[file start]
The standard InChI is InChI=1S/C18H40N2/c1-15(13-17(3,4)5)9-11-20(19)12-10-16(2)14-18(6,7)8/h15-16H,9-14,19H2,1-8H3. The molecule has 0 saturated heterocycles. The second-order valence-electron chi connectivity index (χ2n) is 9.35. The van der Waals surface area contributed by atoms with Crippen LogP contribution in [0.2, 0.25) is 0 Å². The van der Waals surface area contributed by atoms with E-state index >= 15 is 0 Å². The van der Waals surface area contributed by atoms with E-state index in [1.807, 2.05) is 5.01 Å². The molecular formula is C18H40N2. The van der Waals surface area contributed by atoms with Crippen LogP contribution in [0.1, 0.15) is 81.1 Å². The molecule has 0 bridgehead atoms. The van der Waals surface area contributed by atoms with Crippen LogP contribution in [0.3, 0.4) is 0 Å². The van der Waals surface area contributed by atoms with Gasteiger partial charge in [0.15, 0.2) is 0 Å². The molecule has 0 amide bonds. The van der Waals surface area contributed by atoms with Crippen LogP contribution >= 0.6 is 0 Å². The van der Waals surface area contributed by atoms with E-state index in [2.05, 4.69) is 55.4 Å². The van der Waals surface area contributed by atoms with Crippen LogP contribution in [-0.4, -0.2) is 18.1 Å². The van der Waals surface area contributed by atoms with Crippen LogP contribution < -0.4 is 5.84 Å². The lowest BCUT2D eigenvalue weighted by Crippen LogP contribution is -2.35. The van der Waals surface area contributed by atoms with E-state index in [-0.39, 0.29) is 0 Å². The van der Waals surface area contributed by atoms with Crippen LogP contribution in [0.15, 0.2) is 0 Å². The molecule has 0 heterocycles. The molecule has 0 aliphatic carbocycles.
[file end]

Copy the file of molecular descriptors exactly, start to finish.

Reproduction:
The standard InChI is InChI=1S/C18H40N2/c1-15(13-17(3,4)5)9-11-20(19)12-10-16(2)14-18(6,7)8/h15-16H,9-14,19H2,1-8H3. The molecule has 0 saturated heterocycles. The second-order valence-electron chi connectivity index (χ2n) is 9.35. The van der Waals surface area contributed by atoms with Crippen LogP contribution in [0.2, 0.25) is 0 Å². The van der Waals surface area contributed by atoms with E-state index >= 15 is 0 Å². The van der Waals surface area contributed by atoms with E-state index in [1.807, 2.05) is 5.01 Å². The molecular formula is C18H40N2. The van der Waals surface area contributed by atoms with Crippen LogP contribution in [0.1, 0.15) is 81.1 Å². The molecule has 0 bridgehead atoms. The van der Waals surface area contributed by atoms with Crippen LogP contribution in [0.3, 0.4) is 0 Å². The van der Waals surface area contributed by atoms with Gasteiger partial charge in [0.15, 0.2) is 0 Å². The molecule has 0 amide bonds. The van der Waals surface area contributed by atoms with Crippen LogP contribution >= 0.6 is 0 Å². The van der Waals surface area contributed by atoms with E-state index in [2.05, 4.69) is 55.4 Å². The van der Waals surface area contributed by atoms with Crippen LogP contribution in [-0.4, -0.2) is 18.1 Å². The van der Waals surface area contributed by atoms with Crippen LogP contribution < -0.4 is 5.84 Å². The lowest BCUT2D eigenvalue weighted by Crippen LogP contribution is -2.35. The van der Waals surface area contributed by atoms with E-state index in [-0.39, 0.29) is 0 Å². The van der Waals surface area contributed by atoms with Crippen LogP contribution in [0.15, 0.2) is 0 Å². The molecule has 0 heterocycles. The molecule has 0 aliphatic carbocycles.